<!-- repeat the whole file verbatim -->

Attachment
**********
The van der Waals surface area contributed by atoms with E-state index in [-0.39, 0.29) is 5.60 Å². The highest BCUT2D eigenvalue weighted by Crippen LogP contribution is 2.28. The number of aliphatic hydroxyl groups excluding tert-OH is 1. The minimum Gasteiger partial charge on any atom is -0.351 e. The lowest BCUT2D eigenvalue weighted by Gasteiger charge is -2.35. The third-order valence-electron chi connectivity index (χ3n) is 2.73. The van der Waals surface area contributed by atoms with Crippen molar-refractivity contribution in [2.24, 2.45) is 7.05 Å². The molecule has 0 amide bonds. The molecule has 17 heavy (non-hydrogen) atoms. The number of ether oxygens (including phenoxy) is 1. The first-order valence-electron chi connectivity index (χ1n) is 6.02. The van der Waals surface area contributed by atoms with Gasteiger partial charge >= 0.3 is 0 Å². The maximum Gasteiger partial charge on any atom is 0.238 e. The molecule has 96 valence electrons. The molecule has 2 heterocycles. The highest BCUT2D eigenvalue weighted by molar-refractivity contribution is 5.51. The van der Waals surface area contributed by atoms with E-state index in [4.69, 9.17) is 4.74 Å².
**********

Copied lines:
The van der Waals surface area contributed by atoms with E-state index in [-0.39, 0.29) is 5.60 Å². The highest BCUT2D eigenvalue weighted by Crippen LogP contribution is 2.28. The number of aliphatic hydroxyl groups excluding tert-OH is 1. The minimum Gasteiger partial charge on any atom is -0.351 e. The lowest BCUT2D eigenvalue weighted by Gasteiger charge is -2.35. The third-order valence-electron chi connectivity index (χ3n) is 2.73. The van der Waals surface area contributed by atoms with Crippen molar-refractivity contribution in [2.24, 2.45) is 7.05 Å². The molecule has 0 amide bonds. The molecule has 17 heavy (non-hydrogen) atoms. The number of ether oxygens (including phenoxy) is 1. The first-order valence-electron chi connectivity index (χ1n) is 6.02. The van der Waals surface area contributed by atoms with Gasteiger partial charge >= 0.3 is 0 Å². The maximum Gasteiger partial charge on any atom is 0.238 e. The molecule has 96 valence electrons. The molecule has 2 heterocycles. The highest BCUT2D eigenvalue weighted by molar-refractivity contribution is 5.51. The van der Waals surface area contributed by atoms with E-state index in [4.69, 9.17) is 4.74 Å².